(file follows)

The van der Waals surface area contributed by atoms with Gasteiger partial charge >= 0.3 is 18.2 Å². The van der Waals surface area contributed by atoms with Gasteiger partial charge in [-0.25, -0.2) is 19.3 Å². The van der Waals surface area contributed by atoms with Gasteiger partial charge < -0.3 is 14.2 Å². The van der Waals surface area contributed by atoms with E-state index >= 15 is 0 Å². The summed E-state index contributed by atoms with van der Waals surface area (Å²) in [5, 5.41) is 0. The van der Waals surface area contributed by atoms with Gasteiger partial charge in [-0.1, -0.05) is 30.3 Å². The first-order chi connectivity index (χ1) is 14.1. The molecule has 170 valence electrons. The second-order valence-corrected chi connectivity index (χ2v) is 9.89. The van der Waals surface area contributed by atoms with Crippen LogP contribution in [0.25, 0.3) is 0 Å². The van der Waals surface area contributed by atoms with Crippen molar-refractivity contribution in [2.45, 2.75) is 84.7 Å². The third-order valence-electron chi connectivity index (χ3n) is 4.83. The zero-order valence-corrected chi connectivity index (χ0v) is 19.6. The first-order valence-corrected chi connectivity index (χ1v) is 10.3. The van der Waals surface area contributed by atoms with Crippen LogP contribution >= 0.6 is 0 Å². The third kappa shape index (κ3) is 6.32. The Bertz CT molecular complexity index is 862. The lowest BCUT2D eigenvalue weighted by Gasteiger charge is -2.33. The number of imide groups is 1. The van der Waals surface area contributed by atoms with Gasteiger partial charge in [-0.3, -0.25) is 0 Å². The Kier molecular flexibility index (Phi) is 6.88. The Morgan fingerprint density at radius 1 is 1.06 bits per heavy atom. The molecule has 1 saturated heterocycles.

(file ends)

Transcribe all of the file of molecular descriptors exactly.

The van der Waals surface area contributed by atoms with Gasteiger partial charge >= 0.3 is 18.2 Å². The van der Waals surface area contributed by atoms with Gasteiger partial charge in [-0.25, -0.2) is 19.3 Å². The van der Waals surface area contributed by atoms with Gasteiger partial charge < -0.3 is 14.2 Å². The van der Waals surface area contributed by atoms with E-state index >= 15 is 0 Å². The summed E-state index contributed by atoms with van der Waals surface area (Å²) in [5, 5.41) is 0. The van der Waals surface area contributed by atoms with Gasteiger partial charge in [-0.1, -0.05) is 30.3 Å². The first-order chi connectivity index (χ1) is 14.1. The molecule has 170 valence electrons. The second-order valence-corrected chi connectivity index (χ2v) is 9.89. The van der Waals surface area contributed by atoms with Crippen LogP contribution in [0.25, 0.3) is 0 Å². The van der Waals surface area contributed by atoms with Crippen molar-refractivity contribution in [2.45, 2.75) is 84.7 Å². The third-order valence-electron chi connectivity index (χ3n) is 4.83. The zero-order valence-corrected chi connectivity index (χ0v) is 19.6. The first-order valence-corrected chi connectivity index (χ1v) is 10.3. The van der Waals surface area contributed by atoms with Crippen LogP contribution >= 0.6 is 0 Å². The third kappa shape index (κ3) is 6.32. The Bertz CT molecular complexity index is 862. The lowest BCUT2D eigenvalue weighted by Gasteiger charge is -2.33. The number of imide groups is 1. The van der Waals surface area contributed by atoms with Gasteiger partial charge in [-0.3, -0.25) is 0 Å². The Kier molecular flexibility index (Phi) is 6.88. The Morgan fingerprint density at radius 1 is 1.06 bits per heavy atom. The molecule has 1 saturated heterocycles.